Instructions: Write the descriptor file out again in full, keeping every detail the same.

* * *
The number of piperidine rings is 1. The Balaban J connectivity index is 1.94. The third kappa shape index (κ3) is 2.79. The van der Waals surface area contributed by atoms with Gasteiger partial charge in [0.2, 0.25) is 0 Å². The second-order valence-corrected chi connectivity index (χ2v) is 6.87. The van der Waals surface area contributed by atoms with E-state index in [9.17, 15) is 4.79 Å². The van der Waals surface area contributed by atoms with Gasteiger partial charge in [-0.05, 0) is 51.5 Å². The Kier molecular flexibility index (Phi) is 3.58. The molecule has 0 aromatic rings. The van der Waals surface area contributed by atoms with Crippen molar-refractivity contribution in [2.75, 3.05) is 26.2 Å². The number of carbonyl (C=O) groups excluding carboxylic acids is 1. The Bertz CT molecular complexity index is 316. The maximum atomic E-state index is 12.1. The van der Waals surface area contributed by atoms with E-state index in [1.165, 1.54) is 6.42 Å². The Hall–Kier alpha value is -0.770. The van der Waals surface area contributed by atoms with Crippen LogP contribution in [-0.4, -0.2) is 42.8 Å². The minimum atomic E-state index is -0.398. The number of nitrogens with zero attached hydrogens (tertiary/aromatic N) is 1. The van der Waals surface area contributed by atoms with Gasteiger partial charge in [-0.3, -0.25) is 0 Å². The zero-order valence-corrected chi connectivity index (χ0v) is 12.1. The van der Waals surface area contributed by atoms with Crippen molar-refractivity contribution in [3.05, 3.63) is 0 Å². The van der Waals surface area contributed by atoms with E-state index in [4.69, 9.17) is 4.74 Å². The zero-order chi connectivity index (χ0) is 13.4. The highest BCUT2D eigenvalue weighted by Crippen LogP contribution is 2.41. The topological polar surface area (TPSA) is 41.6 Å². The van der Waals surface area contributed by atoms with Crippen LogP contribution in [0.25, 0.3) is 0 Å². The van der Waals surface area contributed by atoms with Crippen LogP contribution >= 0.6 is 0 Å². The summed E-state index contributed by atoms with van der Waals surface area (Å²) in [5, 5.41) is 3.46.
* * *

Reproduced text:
The number of piperidine rings is 1. The Balaban J connectivity index is 1.94. The third kappa shape index (κ3) is 2.79. The van der Waals surface area contributed by atoms with Gasteiger partial charge in [0.2, 0.25) is 0 Å². The second-order valence-corrected chi connectivity index (χ2v) is 6.87. The van der Waals surface area contributed by atoms with E-state index in [9.17, 15) is 4.79 Å². The van der Waals surface area contributed by atoms with Gasteiger partial charge in [-0.05, 0) is 51.5 Å². The Kier molecular flexibility index (Phi) is 3.58. The molecule has 0 aromatic rings. The van der Waals surface area contributed by atoms with Crippen molar-refractivity contribution in [2.75, 3.05) is 26.2 Å². The number of carbonyl (C=O) groups excluding carboxylic acids is 1. The Bertz CT molecular complexity index is 316. The maximum atomic E-state index is 12.1. The van der Waals surface area contributed by atoms with E-state index in [1.165, 1.54) is 6.42 Å². The Hall–Kier alpha value is -0.770. The van der Waals surface area contributed by atoms with Crippen LogP contribution in [-0.4, -0.2) is 42.8 Å². The minimum atomic E-state index is -0.398. The number of nitrogens with zero attached hydrogens (tertiary/aromatic N) is 1. The van der Waals surface area contributed by atoms with Gasteiger partial charge in [-0.3, -0.25) is 0 Å². The zero-order valence-corrected chi connectivity index (χ0v) is 12.1. The van der Waals surface area contributed by atoms with Crippen molar-refractivity contribution in [3.05, 3.63) is 0 Å². The van der Waals surface area contributed by atoms with E-state index in [4.69, 9.17) is 4.74 Å². The zero-order chi connectivity index (χ0) is 13.4. The highest BCUT2D eigenvalue weighted by Crippen LogP contribution is 2.41. The topological polar surface area (TPSA) is 41.6 Å². The van der Waals surface area contributed by atoms with Crippen LogP contribution in [0.25, 0.3) is 0 Å². The van der Waals surface area contributed by atoms with Crippen LogP contribution >= 0.6 is 0 Å². The summed E-state index contributed by atoms with van der Waals surface area (Å²) in [5, 5.41) is 3.46.